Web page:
Children and adolescents are excluded from education for many reasons.
POVERTY remains one of the barriers, with children from the poorest households almost five times more likely to be out of primary school than those from the richest, says the UN Children’s Emergency Fund.
Children with disabilities and from ethnic minorities are also more likely to be left behind.
For girls in some parts of the world, education opportunities can be especially limited.
Children from rural areas are more than twice as likely to be out of primary school than their urban peers.
Without skills for lifelong learning, children face greater barriers to earning potential and employment later in life. They are more likely to suffer adverse health outcomes and less likely to participate in the decisions that affect them, threatening their ability to build a better future for themselves and their communities.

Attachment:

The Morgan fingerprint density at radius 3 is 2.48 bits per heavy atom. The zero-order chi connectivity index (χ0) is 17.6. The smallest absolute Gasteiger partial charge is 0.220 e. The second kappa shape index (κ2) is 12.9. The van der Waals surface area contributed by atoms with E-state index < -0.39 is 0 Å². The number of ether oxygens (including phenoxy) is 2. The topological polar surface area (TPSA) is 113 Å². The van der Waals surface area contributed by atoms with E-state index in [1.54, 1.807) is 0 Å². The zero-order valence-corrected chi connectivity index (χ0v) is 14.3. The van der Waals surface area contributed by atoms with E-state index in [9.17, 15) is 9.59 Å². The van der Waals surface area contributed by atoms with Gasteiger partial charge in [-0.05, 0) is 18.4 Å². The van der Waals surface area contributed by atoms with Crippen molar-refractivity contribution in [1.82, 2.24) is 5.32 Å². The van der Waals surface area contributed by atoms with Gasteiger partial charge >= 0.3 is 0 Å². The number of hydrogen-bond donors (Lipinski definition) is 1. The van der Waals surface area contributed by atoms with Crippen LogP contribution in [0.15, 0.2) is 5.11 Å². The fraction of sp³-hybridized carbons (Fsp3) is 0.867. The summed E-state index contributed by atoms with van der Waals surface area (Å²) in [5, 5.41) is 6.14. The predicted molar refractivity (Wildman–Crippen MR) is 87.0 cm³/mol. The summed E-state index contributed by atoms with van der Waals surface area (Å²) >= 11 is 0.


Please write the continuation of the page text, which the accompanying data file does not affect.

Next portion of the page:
What’s more, 11% of primary-school-aged children and 20% of lower-secondary-aged children are not in school. The latest World Bank research shows that the productivity of 56% of the world’s children will be less than half of what it could be if they enjoyed complete education and full health.
The WorldBank lists the following steps to be taken to try to alleviate the learning crisis
- It can help teachers better manage the classroom and offer different challenges to different learners.
- For many learners, in every country, there are dedicated and enthusiastic teachers who, despite all challenges, as a country, we need to enrich and transform their lives. We need to acknowledge what they know and do in the classroom.
- Investing in education requires patience and persistence. It will take a generation to realise the benefits of high-quality teachers, the effective use of technology, improved management of education systems, and engaged and prepared learners.
Our schools need to be safe and affordable for everyone and places where children and young people learn with joy, rigour and purpose. To realise this promise of education for all, governments, teachers, parents, and the international community must work together.